Pittsburgh Post-Gazette from Pittsburgh, Pennsylvania on October 10, 1919 · Page 7
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Pittsburgh Post-Gazette from Pittsburgh, Pennsylvania · Page 7

Pittsburgh, Pennsylvania
Issue Date:
Friday, October 10, 1919
Page 7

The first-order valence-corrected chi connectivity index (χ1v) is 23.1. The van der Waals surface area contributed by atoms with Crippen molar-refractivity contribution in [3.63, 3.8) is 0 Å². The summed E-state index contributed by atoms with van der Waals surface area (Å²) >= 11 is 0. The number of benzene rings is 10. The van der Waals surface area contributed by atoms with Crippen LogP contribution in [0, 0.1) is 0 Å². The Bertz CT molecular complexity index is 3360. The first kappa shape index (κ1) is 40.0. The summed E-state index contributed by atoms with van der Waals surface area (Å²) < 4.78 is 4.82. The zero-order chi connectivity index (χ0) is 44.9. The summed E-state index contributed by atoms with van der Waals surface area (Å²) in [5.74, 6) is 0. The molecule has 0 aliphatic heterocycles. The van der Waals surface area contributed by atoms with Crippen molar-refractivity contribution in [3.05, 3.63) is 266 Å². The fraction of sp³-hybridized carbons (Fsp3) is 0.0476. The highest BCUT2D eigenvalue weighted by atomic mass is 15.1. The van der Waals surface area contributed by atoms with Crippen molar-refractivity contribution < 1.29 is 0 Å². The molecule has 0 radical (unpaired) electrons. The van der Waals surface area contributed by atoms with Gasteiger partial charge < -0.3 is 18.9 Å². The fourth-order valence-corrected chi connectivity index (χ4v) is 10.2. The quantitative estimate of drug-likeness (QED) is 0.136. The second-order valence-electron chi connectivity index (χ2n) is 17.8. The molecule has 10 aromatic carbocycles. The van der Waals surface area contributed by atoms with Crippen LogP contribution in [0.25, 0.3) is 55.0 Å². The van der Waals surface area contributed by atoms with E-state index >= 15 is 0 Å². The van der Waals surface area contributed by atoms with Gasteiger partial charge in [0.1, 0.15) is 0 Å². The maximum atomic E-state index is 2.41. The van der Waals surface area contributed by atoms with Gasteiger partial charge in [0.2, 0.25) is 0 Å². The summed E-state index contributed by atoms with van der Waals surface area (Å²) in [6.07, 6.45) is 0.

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t THE riTTS BURGI ZETTE TIMES, FRIDAY, OCTOBER 10, 1019. 'I S" .2, SHOT, MANY HURT IN DONOR A STRII(ERIOTS Voman Hit as Strikerg Clash.-. With Workers,; When Men Leave riant. 18 ARRESTS 31 A I K tftrc u. Tn.sr.mAM to Tm Gazette TiMk l i DONORA, PA., Oct. 9. Rioting j fcroke out again hero this evening 1 when a score of workmen of the American " Steel and Wire Company were attacked by a gahir of strikers at Eighth street and Duquesne avenue; the scene of this morning's riot. In which two men were phot. One v.-oman was injured ..in the second riot and many others, including several children, were imperiled by flying bricks, clubs and buliets. The Injured wmwn, who gave her name as Mrs. Hill, was removed to her home. She was struck on the head with a brick. 8tate troopers appeared on the scene ia few minutes nftr the attack and arrested six foreigners, who were placed in the Donoia lockup. Worker Forced to Flee AccorninT to T in prince, me worn-i j . . t. . , men had iupt Mt the steel o ant and were going-1 their homes when at- tacked. Tne worsftipn defended them selves with their fists, but soon fled i when the strikers brought clubs, bricks and revolvers into action. Two foreigners Were shot, several Kegrocs wcrf Injured and a number of strikers were beaten in a riot, at 6 o'clock this morning. One .of the wounded men was shot in the riffht nnkle and was removed ,..to the Mononstahcla Memorial Hospital, where it was stated he will probably be a cripple for life. The other was wounded In one knee and was lodged in the police station after the wound hart been dressed. A dozen men were arrested. ( According lo local authorities, the rioting started when Negro workmen, en route to the local plant of the American Steel and Wire Company, were set. .upon by a crowd of foreign strikers, r Trop Fired Upon. GARY. IN'n.. Oct. 9. (A. P.) A squad of United States soldiers in an automobile wna fired upon from ambush today in Gary. The attack, believed to Tiave been made bv in. rtetaPhmpnt of i-atinrit was launched during the dark hours ! Just preceding dawn as Sergt Maj. George Schrich, with five other members of the Fifty-ninth Infantry, patrolled the streets of the south end of the steel town. . The four shots went wild. - , . Sergt. Schrich, followed by his men, leaped from the automobile and charged the clump of bushes from behind which the attack was made, but their assailants had escaped. .Aiuito c ar j ... .- ' ! jlf?? -'V"7 ?t ;;; " a! W"7 "MPa ; ; i V - - ... ' JiSE:: '" Half the Autocars Made Are Bought by Concerns That Already Use Autocars Chasii (lV2-2ton) $230P'A wheelbate $2400 1204neh whetlbaie THE AUTOCAR Direct Factory Branch of m AtULt C0RA0P0LIS YOUTH, EX-AVIATOR, NOT ONE KILLED IN ARMY RACE When news dispatches announced yesterday morning that Sergt. Virgil Thomas, art observer, was killed when his airplane fell In Salt Lake City en-route Kat, scores of friends and relatives of Former Pilot Virgil Thomas of Chestnut street, Coraopolis, feared the unfortunate flyer was the Coraopolis man. The latter's home In Chestnut street was besieged by. callers and telephone messages. The Coraopolis youth has been out of the service for many monins ana is now at Home, tie served as an air pilot during the 1 war. Secret of 'Perpetual Motion' Up For Sale , Harrisburg Inventor Hunting Man With Million Before-Disclosing Device. HARRISBURG, Oct. 9. (Special.) Edmund Miles Of Harrisburg today announced he had invented a perpetual motion machine which worked, but that he refused to make public the details until he learnpd of the j man whom he said made an offer of ' $1,000,000 for such a machine during j the war. I Miles said men who had witnessed . . . . . - . . . his tepts were convinced, and that to .7. ..... ' . . .. prevent theft of his ideas he had dis mantled the machine. If the man with a million comes around, said he, he would soon reconstruct the ap- j paratus. j State Announces Dates r nr j t ' i For Medical Examination HARRISBURG. Oct. 9. CA. P.) The Bureau of Medical Education and Licensure has announced these dates for examinations: Aledtcai. t-nuadeipmas January is, l 14 and 15; bedside; Philadelphia, January 1$ and 17 drugless therapy, Philadelphia, January 13 and 14; massage and allied branches. Philadelphia,' January 13 and 14; chi-' ropody. Philadelphia, January li and 14. State dental board examinations will be held in Philadelphia and Pittsburgh 'December 10, 11, 12 and 13. . Farmer, Tarring Victim, Sues for $25,000 Damages NEW CASTLE, PA., Oct. 9. (Special.) Walter S. Allen,' a Hickory township farmer, today filed suit for $25,000 against 20 of his neighbors, who, he alleges, tarred and feathered him and cabled him a "bond slacker'' and "running-mate of the Kaiser" in April, 1918. His friends have turned against him and his reputation is lost by reason of the attack, he declares.. There are 8000 concerns in 450 different lines V of business that own and operate Autocar Motor Trucks. - These Autocar users know from actual experience that the Autocar is economical to operate with light loads or heavy. And they have found that the unusual system of Autocar aftersale service through direct factory branches and dealers from coast to coast is the best assurance they can have of continuous motor truck operation. ' It will pay to you investigate the Autocar Motor Trucks and the local service facili- - ties that The Autocar Company puts at your disposal SALES AND SERVICE COMPANY 1830 FORBES STREET The Autocar Co., Ardmore, Pa. (A Suburb of Philadelphia) r TRIBAL CHARACTERS MIMICKED v fey 1 4 AW' - u ' " II Troop ?4 Scouts to impersonate chief and his scout in Indian Pageant, tomorrow afternoon, at Roosevelt School, Murray avenue, postponed because of rain Thursday. DEFENDANT IN SUIT SAYS HE WAS DRUGGED 4 p p, , 'Refuses to Pay Promissory Note, Alleging He Does Not Remember Signing. WASHINGTON, PA., Oct. 9 fS-neeial. Declaring he was drugged . a ArinV tv thG Diaintiff, VM. ,Tilw pptprs tfw,.nshin farm er, has filed his affidavit of defense refusing to make good a promissory engine house in this city struck last note for t50 signed by himself and David Vsmitf of Washington. A. evfenlng becau-e Master Mechanic J. suit to force him to do so was(G Rehers of the Pennsylvania Rail-statted by Smith. road Middle division, appointed In, his defense the farmer says Thomas Burchel, acting assistant at Smith came to his house and while he entertained .him mixed alcohol the Hohdaysburg shop, to be a.s-with some drug. The brimming cup sfstant foreman of No. 3 engine house, was passed around and Miller says The shopmen stationed pickets to in- . he does not recall wnat nappeneu I thereafter. He says he does not re- ! member having signed the note produced by Smith. PASTOR FOR RiDGWAY CHURCH R1DGWAT, PA.. Oct. 9. (Special.) The Rev. J. B. Welsh has accepted a call to become pastor of the Ridg-way Presbyterian Church. Mr. Welsh was formerly pastor of a church in Oil City but resigned to enter war service. c ar ENGINE-HOUSEMEN AT THREE POINTS IN STATE ON STRIKE Appointment of 1 Assistant Foreman Cause Case Car-rie'd to Washington. ALTOONA, PA., Oct. 9. (A. P.) Shopmen employed in No. 3 railroad form tne men of the second shift of i the situation and the second shift re mained out. The third shift did not report for duty. The men employed in the East Altoona and Hohdaysburg engine houses struck in sympathy, only the clerical forces, engine hostlers and laborers remaining at work. The strikers say there are 1,700 men out. The claim of the strikers is that the new foreman should not have been appointed as there is another man employed in the round house who has been longer in the service of the railroad company. They say union officials conferred with railroad officials on the subject and got no satisfaction. Railroad officials assert the men are violating their agreement. , Local railroad officials . have apprised Federal railroad administration officials of the situation and the men have communicated with Presi dent Jewell of the shop - crafts at Washington.- Pennsylvania Railroad officials here said last night the Altoona strike will not effect service in Pittsburgh. TUCSON, ARIZ., Oct. 9. (A. P.) Eight hundred shopmen of the South ern Pacific Company here struck this afternoon, and the night shift refused to go ort, as the result of local dif ferences between company officials and the grievance committee of the shopmen, it was said. The round house is closed Tucson 'is a' division point of the Southern Pacific. Daylight Saving Ordinance Favored for Harrisburg j HARRISBURG, Oct, 9. (Special.). The City Council today received peti tions in bales from business men, clubs, industrial establishments and firms, asking that it enact a daylight saving ordinance next spring in accord with the general plan of chambers of commerce throughout the country. The movement here has reached every part of the city. SURE LITTLE SON WILL BE CURED Railroad Shop Man Tells How Nerv-Worth Overcome Lad's Extreme Nervousness. Mr. Ryder's extraordinary signed statement Is too valuable to pass by: "My son when he was three years old began to have nervous convul sions, attended with a high fever. and making it necessary to call a physician. After these spells he was so nervous he could hardly talk and could not rest at night. At first he would have one of these spells every two or three months. Finally they increased to two a month. "In February, 1918, I saw Kerv-Worth advertised and decided to try it. It is nine months since he began taking it. He is now six years old, is getting in better condition every way and I feel confident Nerv-Worth is going to cure him. "ARTHUR RYDER, 2033 10th Ave., Huntington." Mr. Ryder works at the C. & O. shops in Huntington, W. Va. The May's Drug Stores nnd other Xerv-Worth drug stores are instructed to hand your dollar back without question or delay if Nerv-Worth does not benefit you. Advertisement. ARTHUR RYDER IS ! FEDERAL AUTHORITIES BEGIN INVESTIGATION OF WEIRTON INCIDENT .. F. of L. Also Starts Inquiry Into Deportation of 175 Reds. , WEIRTON. W. VA.. Oct. g. (Special.) Two Federal agents arrived here today to Investigate the alleged ."Red" activities of more than 175 men ordered out of town last Tuesday after Policeman F. Warren Hill, former sergeant with the United States Marines, and deputy sheriffs had . raided their headquarters and Hill had forced each to kiss an American flag. If the investigation shows that th,e men were I. W. W. members ft is expected that the Federal government will take action. The government agents were shown evidence obtained by .the local authorities on Tuesday, including seven red flags, stacks of literature, printed in the Finnish language with red ink, and other books and DaDers. The1 will j have the printing intercepted. John Gardner, a local attorney, was requested yesterday by American Federation of Labor officials to Investigate the deportation of the alleged Red workers and accustations1 made against them. He issued the following statement: I found that while these men did hold membership cards in the steelmen's union, there seems to be a possibility that they were connected with some independent radical movement, and there will be further investigation before the American Federation of Labor intercedes fn their behalf. Officials of the Weirton Steel Company's works here reported today that 90 per cent of the men formerly employed were now back at work. Coke Shipments Cleared As Mills Gain Speed; Reduced Production Because of- Steel Strike Continues. Producters' Position Strengthened. . SrEciiL TEr.EoBAii to The Gazbttb Times. CONNELLSVILLE, PA., Oct. 9 The Courier today says: "Satisfactory as was the condition of the coke trade at the conclusion of the first 10 days of the steel strike, the ushering in of the third week of the struggle finds the position of the coke producers to have gained additional strength. Production has been reduced to such point that output is being more nearly absorbed by current demand; the tracks have been cleared of standing coke; les3 stock is being laid down on the yards; the softening of the spot market, which began to develop a week or 10 days ago, has been halted; coal continues to move in good volume, even if it has been largely diverted from by-product coko production to steam making purposes; hence, considering the situation in its larger aspects as related to the steel strike, it shows a wholesome and steady improvement. "Estimated production of coke for the week ending Saturday, October 4, was 157,600 tons, contributed by the two districts in the following proportions: Connellsville, 80,380, a decrease of 26,308 tons; Lower Connellsville, 77,220, a decrease of 2,214 tons, or a total decrease of 28,520 tons, as compared with a total decrease of 72.6S1 tons during the week ended September 27. "The market as a whole is thus quotable as follows: Furnace, J3 75Q 4 00; foundry, 5 50 6 25." VICKERMAN ELECTED BIBLE CLASSES' HEAD Bellevue Man, Temperance Leader. Chosen President by State Federation. WILKES-BARRE. PA., Oct. 9. (Special.) Assemblyman John . W. Vickerman of Bellevue, lender of the temperance forces in the 1919 session of the state legislature, today was elected president of the Federation of Men's Bible Classes of Pennsylvania, meeting here in connection with the Pennsylvania State Sunday School Association. He succeeds Attorney James W. Kinnear o'f Pittsburgh. Mr. Vickerman, In an address fol lowing his election, praised Gov. Wil liam C. Sproul for his stand on ratification of the prohibition amendment. He also presented to the federation a plan which contemplated the rictive participation of every churchman in the state through the Federation of Men's Bible Classes in the election of "dry" members to the House and state Senate at the primaries next spring. The federation is composed of 13,- 300 Bible classes with a total membership of approximately 330,000, SYNOD OF REFORMED CHURCH IN SESSION Officers Chosen and Speakers Heard Seminary Teacher Is Appointed. JEANNETTE, PA., Oct. 9. (Spe cial) The Pittsburgh Synod of the Reformed Church in the United States is meeting in its fiftieth annual session In Grace Reformed Church. These officers were chosen yesterday: President. V. A. McClellan, Rock-wood; vice president, M. Dietrich, Punxsutawney; stated clerk, the Rev, J. Harvey Mlekley. Johnstown; treas urer, the R'Sv. Frank Wetzel, Stoyes-town; corresponding secretary, the Rev. W. E. Horstmeier, Pittsburgh; roll clerk, the Rev. E. O. Marks, Johnstown.' Addresses on the forward movement ' were made by Dr. George L. Onwake, president of Ursinus College; Dr. E..S. Bromer of Greensburg and Dr. Joseph H. Apple, executive secretary of the Forward movement. Dr. Edward S, Bromer was unanimously elected to succeed Dr. J. C. Bowman in the faculty of the theological seminary at Iancaster, Pa. Last night the Rev. Dr. Theodore V. Herman spoke on "The Church in the New Era." Be Ready With . Warmer Underwear When Jack Frost Comes Thoughtful men will heed this advice, because they know that the matter of seasonable undergarments is one that has a strong bearing on their health. Better be prepared than sorry. Medium and heavy weight Union Suits and Shirts and Drawers here, in a wide range of prices. Ankle Length 'Union Suits Medium weight cotton, long or half sleeves, $3.0O and $2.30 suit; half sleeves only, $3.25 to $5.00 suit. Medium weight Balbriggan, half and long sleeves, $.'.25 suit; long sleeves only, $3.25 to $5.00 suit. White mercerized, long sleeves', $6.65 suit. Medium weight wool mixed, long and. half sleeves, natural color, $6.65 suit. . Heavy weight wool mixed, long sleeves, $5.00 to $10.50 suit. Ankle Fine quality eotton, half regular and stout sizes, garment. ' Wool mixed, medium sleeves, regular and stout $3.65 garment. THE BEST PACKET STARTS REGULAR TRIPS General Pershing: Clears Here With Heavy Cargo For Parkersburs. PKR3IITH GRANTED Pittsburgh stages Point Bridge 59 feet, stationary, Herrs Island lam, i 6 feet, stationary; Davis Island Dam, 9.1 feut, falling. A large cargo of miscellaneous freight for down-river points was aboard the packet General Pershing yesterday when she cleared for Parkcrsburg. The boat reached here Wednesday night, aheadj of her schedule and started yesterday on her regular trip to Parkersburg. On the previous trip, the boat only went to Wheeling and as a result she carried a light cargo on her return trip. The packet brought here a quantity of , metal ceiling from Wheeling and about 200 barrels of oil from Freeport. Improvements are planned in the government ship yards in this district, according to information procured yesterday. It is said the yard3 at Lock Xb. 4, wonongancia mver, ace not as favorably located as they might be and it was indicated the yards might be transferred to Davis Island, where the government has considerable property. It was said a drydock might be established at Davis Island. The Jones & Laughlin Steel Company has been granted a permit by the government to erct a pump house at Pittsburgh, 3.2 miles above the mouth of the Monongahela River. The Pittsburgh Coal Company ! has been given permission to repair and maintain three ice breakers on the west bank of the Monongahela River, near Elizabeth, and the J. K. Davison & Brother Co. have been granted a permit to erect ice break- in tne AUCgneny rciver, seven miles above the mouth of the stream. The packet General Wood is undergoing repairs at the Reese yards in the Allegheny River. The boat will be held in Pittsburgh to care for traffic which may necessitate her being placed In commission for downriver trade. D urinar the 24 hours ending at mid- I night Wednesday, 24 steamers, 67 barges nnd 4.800 tons of coal passed through Lock No. 1. During the same Deriod 26 steamers. 142 barges and 4?.S00 tons .of coal passed Lock No. 3. through Joseph-Home to. Silk and -wool mixed, long sleeves, $14.35 and $17.65 suit. Medium and heavy weight silk, $17.65 suit. "Duofold" wool mied outside and cotton Inside, made specially for men who cannot stand wool next to their skin, long sleeves, three weights, $3.30, $4 .SO and $7.20 suit. Linen Mesh, garments that will give , extra long service, $9.40 suit. Length Shirts and or long sleeves, $1.25 to $3.00 " weight, long sizes, $1.85 to Wool mixed, heavy weight, $2.00 to $5.00 garment. All wool, heavy weight, $8.85 garment. "Duofold" wool mixed outside, cotton inside, $2.00, $2.50 and $4.00 garment. Linen Mesh $4. no garment. Main Floor, Ment Store Women's and Children's Vests, Drawers and Union Suits, in Adjoining Section Main Floor PLACE TO SHOP, Repatriation Urged For Mrs. Walter Munn Resolution Would Restore Rights to Divorced Wife Of German. . (A. P.) WASHINGTON. Oct. By unanimous vote the House Immi-t, erration Pommiftep todnv wnmmAiid. 1 ed the adoption of a resolution to re- their aPPatus with them, with some patriate Mrs. Francis Scoville Mumm. ancient .devioes shown as relics, a native of Kansas, who was married Among the marchers were a delega-to Walter Mumm, a wine grower of , IM v.ri. France, in 1913. but legally separated! from him in 191S. At the outbreak of the war Mumm resumed his German citizenship and ! his properties in France were seized. Holding that Mrs. Mumm had, by marriage, assumed the nationality of her husband, the French courts disregarded her claims to any part of the property, and it was to protect her interests in the Mumm estate that the repatriation resolution was introduced. . Tests For Scholarships Will Be Held Saturday HARRISBURG. Oct. 9. (A. P.) Examinations will be held on Saturday In five Pennsylvania cities under the direction of the State Board of Education for the first-class of entrants for higher educational institutions to be helped by the state. Funds for this purpose were provided by the last Legislature. THE THREE RIVERS. CINCINNATI. O.. Oct. 9. (Special.) The stave of the river at 8 p. m. was 10.1 feet and rising. Departure: Tacoma, for Pomeroy and Charleston. LOUISVILLE, KY. River 8 feet and falling. MARIETTA. O. River 10.4 feet and railing. MORGAN-TOWN. W. VA. River 7 feet 4 inches, falling. Cloudy, cooler. WHEKL1NO, W. VA. River 8.8 feet; stationary.- Clear, cool. De j partures: Helen E for New Matamo- WARREN, PA. River .2 foot Showers and warmer. OIL CITY, PA. River 11 Inches and falling. Clear and cool. POINT PLEASANT. W. VA. River 7.4 feet and rlslnar. Cloiirfv with light rain. Down: Ueneral Crowder. GALLITOLIS. O River 11.5 feet, pool stage. Cloudy and cool, with light rain. Up: Otto Marmet and J. T. Hatfield. 'lAjr Wk!s-. ClesBshM. f't Refreshing and Heatha Ll MurineforRed- " c ' V.-.T ness, Soreness, t-irsnu- ?0 rVT C 1-tion, Itching and OUR LYtOBurninjr of the Eyes or P.v.lut.."2 Dm.-After lhMciea.Motorina 'fiMllwtatrfli forMUrlVhea your Eve. KeeJC.-. h-rlMlRmdyCo.,Cl-K J -l. , . a. Drawers 'AFTER ALL Nine Thousand Take Part i In State Firemen's Parade LANCASTER. PA, Oct. 9. (A. JP.) With 9,000 firemen in line from all parts of the state the Pennsylvania I Firemen's Association closed its fortl- eth annual convention here this afjer- jnoon with one of the largest parades tn its history. More than 50 bands were In line. Many companies had ' .... ... " u.... .u ling urst prise was awaraea to tn IPatton Fire Company, Patton. Cam bria county. Second prize was won by Humane Fire Company. No. 1, Royersford. THE FIRST DOSE OF PLANT JUICE GAVE IMMEDIATE RELIEF Sensational Testimonial Recently Given to the Plant Juice Man at McCulloch's. - CLAIMS SHE IS NOW CURED One Is not required to take Plant Juice, the new herbal nyatem tonic, for weeks and month before they receive anv benefit. In order that skeptical people may be convinced immediately, the formula i so constructed as to give them almost Instant relief, thereby giving the sufferer the neces-nrv confidence. They will then con- ; tinua the use of Plant Juice until they nave xunv recvv -a uicir ntraiui. To those skeptical Individuals who have to be shown, the following siuned testimonial of Sirs. Margaret ' Herrlngton, who reide ot No. 7827 ' Kelly street, should prove of interest. hhr K8VR- "For years I suffered with my stomach ; had acute indigestion in the worst form, and I do not think that anyone ever suffered more than I did. My I food fermented in my stomach, had cms and the most excruciatinr oain. 11 was so nervous I could not sleep at I niht and in the morning felt all tired 'out and naraiy aqie 10 get aoout. I hud heard so much about Plant Juira and the people who were cured by it. that I decided to try ft. I am glad I did. for as Boon as 1 had taken the first dose I felt relieved, and 1 have continued to take it now for several weeks and feel like a new woman, as Plant Juice has entirely cured me. It is certainlv a great medicine and I will ruflr . i did elndly recommena it to otner who runt juice is vegetable tonic, est- faded from the roots, herbs, barks. fit rrx and berries of numerous medio - m,i uiantK. It is Nature's own remedv and works wonders. It gives almost ,mmedi'bf"e" .dJr,'diI l" Pernm- "V" ,r"". ' " L . - ..."!T pcop.e suner as aooye out. netl. -SSrf? "Intent stores? r